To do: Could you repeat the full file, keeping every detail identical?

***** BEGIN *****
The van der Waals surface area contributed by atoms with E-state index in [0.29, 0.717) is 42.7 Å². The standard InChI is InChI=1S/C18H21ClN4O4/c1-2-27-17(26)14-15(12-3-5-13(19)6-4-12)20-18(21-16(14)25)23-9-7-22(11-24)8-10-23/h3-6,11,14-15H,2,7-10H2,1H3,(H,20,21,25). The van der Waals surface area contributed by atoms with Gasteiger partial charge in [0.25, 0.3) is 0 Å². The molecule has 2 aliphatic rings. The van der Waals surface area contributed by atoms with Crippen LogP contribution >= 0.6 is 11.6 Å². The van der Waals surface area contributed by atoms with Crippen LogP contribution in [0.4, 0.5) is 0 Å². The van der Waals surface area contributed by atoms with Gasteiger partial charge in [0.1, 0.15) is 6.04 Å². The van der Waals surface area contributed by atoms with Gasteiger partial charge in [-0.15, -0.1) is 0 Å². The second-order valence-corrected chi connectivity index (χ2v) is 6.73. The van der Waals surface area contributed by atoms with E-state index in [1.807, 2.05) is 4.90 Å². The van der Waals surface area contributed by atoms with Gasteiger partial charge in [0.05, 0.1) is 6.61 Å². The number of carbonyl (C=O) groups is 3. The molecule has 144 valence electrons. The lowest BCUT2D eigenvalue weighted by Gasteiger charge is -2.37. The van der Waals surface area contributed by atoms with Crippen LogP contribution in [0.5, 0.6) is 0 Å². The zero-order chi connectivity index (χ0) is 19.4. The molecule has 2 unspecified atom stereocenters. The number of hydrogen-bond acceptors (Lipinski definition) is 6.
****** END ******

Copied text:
The van der Waals surface area contributed by atoms with E-state index in [0.29, 0.717) is 42.7 Å². The standard InChI is InChI=1S/C18H21ClN4O4/c1-2-27-17(26)14-15(12-3-5-13(19)6-4-12)20-18(21-16(14)25)23-9-7-22(11-24)8-10-23/h3-6,11,14-15H,2,7-10H2,1H3,(H,20,21,25). The van der Waals surface area contributed by atoms with Gasteiger partial charge in [0.25, 0.3) is 0 Å². The molecule has 2 aliphatic rings. The van der Waals surface area contributed by atoms with Crippen LogP contribution >= 0.6 is 11.6 Å². The van der Waals surface area contributed by atoms with Crippen LogP contribution in [0.4, 0.5) is 0 Å². The van der Waals surface area contributed by atoms with Gasteiger partial charge in [0.1, 0.15) is 6.04 Å². The van der Waals surface area contributed by atoms with Gasteiger partial charge in [-0.15, -0.1) is 0 Å². The second-order valence-corrected chi connectivity index (χ2v) is 6.73. The van der Waals surface area contributed by atoms with E-state index in [1.807, 2.05) is 4.90 Å². The van der Waals surface area contributed by atoms with Gasteiger partial charge in [0.05, 0.1) is 6.61 Å². The number of carbonyl (C=O) groups is 3. The molecule has 144 valence electrons. The lowest BCUT2D eigenvalue weighted by Gasteiger charge is -2.37. The van der Waals surface area contributed by atoms with Crippen LogP contribution in [0.5, 0.6) is 0 Å². The zero-order chi connectivity index (χ0) is 19.4. The molecule has 2 unspecified atom stereocenters. The number of hydrogen-bond acceptors (Lipinski definition) is 6.